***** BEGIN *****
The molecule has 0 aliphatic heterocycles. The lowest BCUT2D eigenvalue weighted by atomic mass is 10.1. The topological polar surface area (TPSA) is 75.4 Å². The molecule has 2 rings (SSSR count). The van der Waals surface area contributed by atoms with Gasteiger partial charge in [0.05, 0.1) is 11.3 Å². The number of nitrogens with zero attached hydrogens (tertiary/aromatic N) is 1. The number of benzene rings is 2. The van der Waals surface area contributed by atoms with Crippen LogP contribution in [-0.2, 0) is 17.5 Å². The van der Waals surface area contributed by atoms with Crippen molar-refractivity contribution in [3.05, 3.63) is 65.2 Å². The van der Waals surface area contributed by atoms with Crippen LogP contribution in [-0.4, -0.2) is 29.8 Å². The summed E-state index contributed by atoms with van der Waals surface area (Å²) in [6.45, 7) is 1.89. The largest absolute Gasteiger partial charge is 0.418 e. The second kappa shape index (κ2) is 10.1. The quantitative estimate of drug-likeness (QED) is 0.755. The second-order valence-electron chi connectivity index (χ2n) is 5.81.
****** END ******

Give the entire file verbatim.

The molecule has 0 aliphatic heterocycles. The lowest BCUT2D eigenvalue weighted by atomic mass is 10.1. The topological polar surface area (TPSA) is 75.4 Å². The molecule has 2 rings (SSSR count). The van der Waals surface area contributed by atoms with Gasteiger partial charge in [0.05, 0.1) is 11.3 Å². The number of nitrogens with zero attached hydrogens (tertiary/aromatic N) is 1. The number of benzene rings is 2. The van der Waals surface area contributed by atoms with Crippen LogP contribution in [-0.2, 0) is 17.5 Å². The van der Waals surface area contributed by atoms with Crippen molar-refractivity contribution in [3.05, 3.63) is 65.2 Å². The van der Waals surface area contributed by atoms with Crippen LogP contribution in [-0.4, -0.2) is 29.8 Å². The summed E-state index contributed by atoms with van der Waals surface area (Å²) in [6.45, 7) is 1.89. The largest absolute Gasteiger partial charge is 0.418 e. The second kappa shape index (κ2) is 10.1. The quantitative estimate of drug-likeness (QED) is 0.755. The second-order valence-electron chi connectivity index (χ2n) is 5.81.